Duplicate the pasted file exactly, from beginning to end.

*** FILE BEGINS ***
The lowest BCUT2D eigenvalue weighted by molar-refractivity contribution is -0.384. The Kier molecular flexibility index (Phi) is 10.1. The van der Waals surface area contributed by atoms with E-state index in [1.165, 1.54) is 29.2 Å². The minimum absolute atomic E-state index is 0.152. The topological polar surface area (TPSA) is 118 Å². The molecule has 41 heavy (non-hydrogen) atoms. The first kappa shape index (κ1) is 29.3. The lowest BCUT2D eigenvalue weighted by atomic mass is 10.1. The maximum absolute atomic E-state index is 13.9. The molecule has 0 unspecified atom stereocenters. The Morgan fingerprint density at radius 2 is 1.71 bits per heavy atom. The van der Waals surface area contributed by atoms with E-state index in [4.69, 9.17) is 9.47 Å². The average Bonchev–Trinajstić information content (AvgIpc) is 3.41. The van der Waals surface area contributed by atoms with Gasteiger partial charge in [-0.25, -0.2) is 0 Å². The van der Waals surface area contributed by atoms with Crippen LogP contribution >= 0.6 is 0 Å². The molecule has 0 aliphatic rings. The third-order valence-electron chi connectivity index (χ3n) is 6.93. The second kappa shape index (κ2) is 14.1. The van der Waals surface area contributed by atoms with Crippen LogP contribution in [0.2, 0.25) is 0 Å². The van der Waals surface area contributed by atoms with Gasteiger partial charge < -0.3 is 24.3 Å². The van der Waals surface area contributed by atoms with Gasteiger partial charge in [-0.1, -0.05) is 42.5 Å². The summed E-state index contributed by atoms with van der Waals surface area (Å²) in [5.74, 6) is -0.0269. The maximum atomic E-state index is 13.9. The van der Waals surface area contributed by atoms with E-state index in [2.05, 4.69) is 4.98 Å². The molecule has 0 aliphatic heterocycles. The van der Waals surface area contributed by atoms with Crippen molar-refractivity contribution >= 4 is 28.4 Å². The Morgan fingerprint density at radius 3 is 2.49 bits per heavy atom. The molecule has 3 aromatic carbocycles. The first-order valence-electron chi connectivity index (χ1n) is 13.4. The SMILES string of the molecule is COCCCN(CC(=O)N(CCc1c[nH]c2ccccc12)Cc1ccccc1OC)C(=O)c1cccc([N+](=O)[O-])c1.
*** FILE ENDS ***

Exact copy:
The lowest BCUT2D eigenvalue weighted by molar-refractivity contribution is -0.384. The Kier molecular flexibility index (Phi) is 10.1. The van der Waals surface area contributed by atoms with E-state index in [1.165, 1.54) is 29.2 Å². The minimum absolute atomic E-state index is 0.152. The topological polar surface area (TPSA) is 118 Å². The molecule has 41 heavy (non-hydrogen) atoms. The first kappa shape index (κ1) is 29.3. The lowest BCUT2D eigenvalue weighted by atomic mass is 10.1. The maximum absolute atomic E-state index is 13.9. The molecule has 0 unspecified atom stereocenters. The Morgan fingerprint density at radius 2 is 1.71 bits per heavy atom. The van der Waals surface area contributed by atoms with E-state index in [4.69, 9.17) is 9.47 Å². The average Bonchev–Trinajstić information content (AvgIpc) is 3.41. The van der Waals surface area contributed by atoms with Gasteiger partial charge in [-0.25, -0.2) is 0 Å². The van der Waals surface area contributed by atoms with Crippen LogP contribution >= 0.6 is 0 Å². The molecule has 0 aliphatic rings. The third-order valence-electron chi connectivity index (χ3n) is 6.93. The second kappa shape index (κ2) is 14.1. The van der Waals surface area contributed by atoms with Crippen LogP contribution in [0.2, 0.25) is 0 Å². The van der Waals surface area contributed by atoms with Gasteiger partial charge < -0.3 is 24.3 Å². The van der Waals surface area contributed by atoms with Gasteiger partial charge in [-0.1, -0.05) is 42.5 Å². The summed E-state index contributed by atoms with van der Waals surface area (Å²) in [5.74, 6) is -0.0269. The maximum atomic E-state index is 13.9. The van der Waals surface area contributed by atoms with E-state index in [2.05, 4.69) is 4.98 Å². The molecule has 0 aliphatic heterocycles. The van der Waals surface area contributed by atoms with Crippen molar-refractivity contribution >= 4 is 28.4 Å². The Morgan fingerprint density at radius 3 is 2.49 bits per heavy atom. The molecule has 3 aromatic carbocycles. The first-order valence-electron chi connectivity index (χ1n) is 13.4. The SMILES string of the molecule is COCCCN(CC(=O)N(CCc1c[nH]c2ccccc12)Cc1ccccc1OC)C(=O)c1cccc([N+](=O)[O-])c1.